The plaintiffs in a securities class action against Ra Medical Systems Inc. and company officials filed a second amended complaint on Monday in the Southern District of California.
Lead plaintiffs and shareholders Ervin Derr and Peter Shoemaker and the class members are pursuing claims against medical device manufacturer Ra Medical and its top executives under the Securities Act of 1933 and the Securities Exchange Act of 1934, stemming from allegedly false representations Ra Medical made about its DABRA laser system and catheter that artificially inflated its stock price.
The alleged falsehoods began in March 2019 when Ra Medical disclosed some manufacturing problems with its product — but then claimed that the company had resolved the issues. It was not until August 2019 when Ra Medical “was forced to disclose the real manufacturing issues and to acknowledge that they had not been resolved.” At this time, Dean Irwin, a defendant in the lawsuit, was terminated from his CEO, co-president, chief technology officer, and board of directors chairman positions.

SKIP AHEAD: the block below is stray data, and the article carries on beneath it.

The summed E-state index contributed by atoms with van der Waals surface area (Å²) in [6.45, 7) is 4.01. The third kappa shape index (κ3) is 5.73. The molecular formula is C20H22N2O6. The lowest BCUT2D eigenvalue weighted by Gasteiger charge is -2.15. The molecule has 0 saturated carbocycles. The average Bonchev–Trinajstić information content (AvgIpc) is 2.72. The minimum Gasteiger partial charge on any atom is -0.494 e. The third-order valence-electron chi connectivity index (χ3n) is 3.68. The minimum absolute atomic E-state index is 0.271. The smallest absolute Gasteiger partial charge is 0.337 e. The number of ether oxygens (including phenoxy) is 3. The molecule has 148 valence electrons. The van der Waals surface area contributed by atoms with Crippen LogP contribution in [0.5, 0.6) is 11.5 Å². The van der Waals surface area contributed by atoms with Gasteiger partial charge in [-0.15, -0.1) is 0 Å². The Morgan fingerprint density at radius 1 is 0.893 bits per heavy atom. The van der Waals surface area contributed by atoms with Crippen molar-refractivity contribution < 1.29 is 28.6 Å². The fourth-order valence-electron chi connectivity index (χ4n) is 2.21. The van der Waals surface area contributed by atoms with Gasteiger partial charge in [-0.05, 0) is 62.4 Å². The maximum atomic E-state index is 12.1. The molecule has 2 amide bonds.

“On this news, Ra Medical’s share price tanked — it fell $1.61, or nearly 57.09%, to close at $1.21 per share on August 13, 2019, on unusually heavy trading volume,” the complaint reported.
According to the plaintiffs, however, this did not stop Ra Medical from continuing to mislead investors and withhold the extent to which the company had been recalling the catheter products after the manufacturing problems. The Department of Justice sent a civil investigative demand “concerning whether Ra Medical fraudulently obtained marketing clearance for DABRA,” the complaint said, and Ra Medical eventually disclosed on Nov. 29, 2019, that the civil inquiry had turned into a criminal investigation. The same day, the company’s stock price closed at $1.27 per share, “a decline of approximately 92.53% from the (initial public offering) price of $17.00.”
The plaintiffs argued that the defendants made such representations about their product through the means of interstate commerce, such as through the mail, telephone communications, and national securities exchange.
As a result of the defendants alleged conduct, the plaintiffs, who are Ra Medical shareholders, said they have sustained damages due to the decline of the stock price.
The proposed class includes individuals who bought Ra Medical stock related to the registration statement issued in connection with the company’s September 2018 IPO or who purchased stock between Sept. 27, 2018, and Nov. 27, 2019.